The indictment against the Baby Boom generation is familiar, way oversimplified, and only partly fair. In brief: the Boomers’ parents were the “Greatest Generation,” a coinage by Tom Brokaw that looks as if it will stick. Toughened by growing up through the Great Depression, the GGs heeded the call and saved the world in 1941–45. Then they returned home to build a prosperous society. They forthrightly addressed the nation’s biggest flaw (race relations), and defeated Communism on their way out the door. The GGs’ children, the Boomers, were “bred in at least modest comfort,” as the Port Huron Statement of 1962, the founding document of Students for a Democratic Society, startlingly concedes. They ducked the challenge of Vietnam—so much smaller than the military challenge their parents so triumphantly met. They made alienation fashionable and turned self-indulgence (sex, drugs, rock and roll, cappuccino makers, real estate, and so on) into a religion. Their initial suspicion of the Pentagon and two presidents, Johnson and Nixon, spread like kudzu into a general cynicism about all established institutions (Congress, churches, the media, you name it). This reflexive and crippling cynicism is now shared across the political spectrum. The Boomers ran up huge public and private debts, whose consequences are just beginning to play out. In the world that Boomers will pass along to their children, America is widely held in contempt, prosperity looks to more and more people like a mirage, and things are generally going to hell.Then he offers the counterpoint:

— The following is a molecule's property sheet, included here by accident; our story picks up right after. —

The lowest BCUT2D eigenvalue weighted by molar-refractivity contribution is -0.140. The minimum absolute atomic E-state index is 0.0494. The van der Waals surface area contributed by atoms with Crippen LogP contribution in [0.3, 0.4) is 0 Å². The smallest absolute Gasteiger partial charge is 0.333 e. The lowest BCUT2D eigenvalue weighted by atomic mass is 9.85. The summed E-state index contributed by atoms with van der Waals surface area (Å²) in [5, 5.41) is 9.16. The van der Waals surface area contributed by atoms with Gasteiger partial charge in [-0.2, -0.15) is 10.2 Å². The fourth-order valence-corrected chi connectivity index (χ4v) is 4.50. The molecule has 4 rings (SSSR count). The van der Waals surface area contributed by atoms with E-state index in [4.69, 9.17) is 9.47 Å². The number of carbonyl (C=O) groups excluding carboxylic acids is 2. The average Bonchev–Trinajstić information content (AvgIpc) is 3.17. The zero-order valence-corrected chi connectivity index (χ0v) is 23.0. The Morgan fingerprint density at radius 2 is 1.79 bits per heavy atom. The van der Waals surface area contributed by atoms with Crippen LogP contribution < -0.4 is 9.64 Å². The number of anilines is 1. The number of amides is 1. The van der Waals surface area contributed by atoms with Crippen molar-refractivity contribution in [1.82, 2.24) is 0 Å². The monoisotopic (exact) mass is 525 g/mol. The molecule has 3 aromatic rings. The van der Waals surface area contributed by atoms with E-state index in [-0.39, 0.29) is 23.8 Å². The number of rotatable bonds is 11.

This same story could be told with a different spin, of course. The so-called Greatest Generation came back from World War II to create a bland, soul-destroying prosperity, unequally shared, and then mired us in Vietnam, a war that should never have been fought. It was the Boomers, not the Greats, who forced the nation to address civil rights. And it was the Greats, not the Boomers, who got us addicted to debt. The GGs’ willfully blind sense of entitlement turned the government—and many private companies, too—into machines for taking money from working people and giving it to “seniors” (in amounts far in excess of what they had contributed). The collapse of the Soviet Union happened on their watch, but this victory was devalued by McCarthyism, the blacklist, CIA misbehavior, and, ultimately, Vietnam and Watergate. The Greats were the ones who got us into Vietnam and the Boomers were the ones who got us out. They did this by convincing a majority of the country that it was a mistake, which it was. (Their disinclination to kill and die for a mistake was, if not noble, certainly not cowardly.) Even as they “sold out” and eased into middle-class life, they changed it for the better. They made environmentalism, feminism, gay rights so deeply a part of middle-class culture that the terms themselves seem antiquated. They created an American popular culture—particularly music—that swept the world, and still dominates. They created the technological revolution that revived capitalism. And they did their share of sacrificing: they paid for their own schooling with student loans—becoming the first generation to enter adulthood already burdened by large debts. They also paid, publicly and privately, for their parents’ generation to retire in greater comfort than they themselves can reasonably expect. And now—talk about selfishness—many Boomers are supporting their children, too, into their 20s and beyond.It's a very interesting article, which you can read in full at The Atlantic.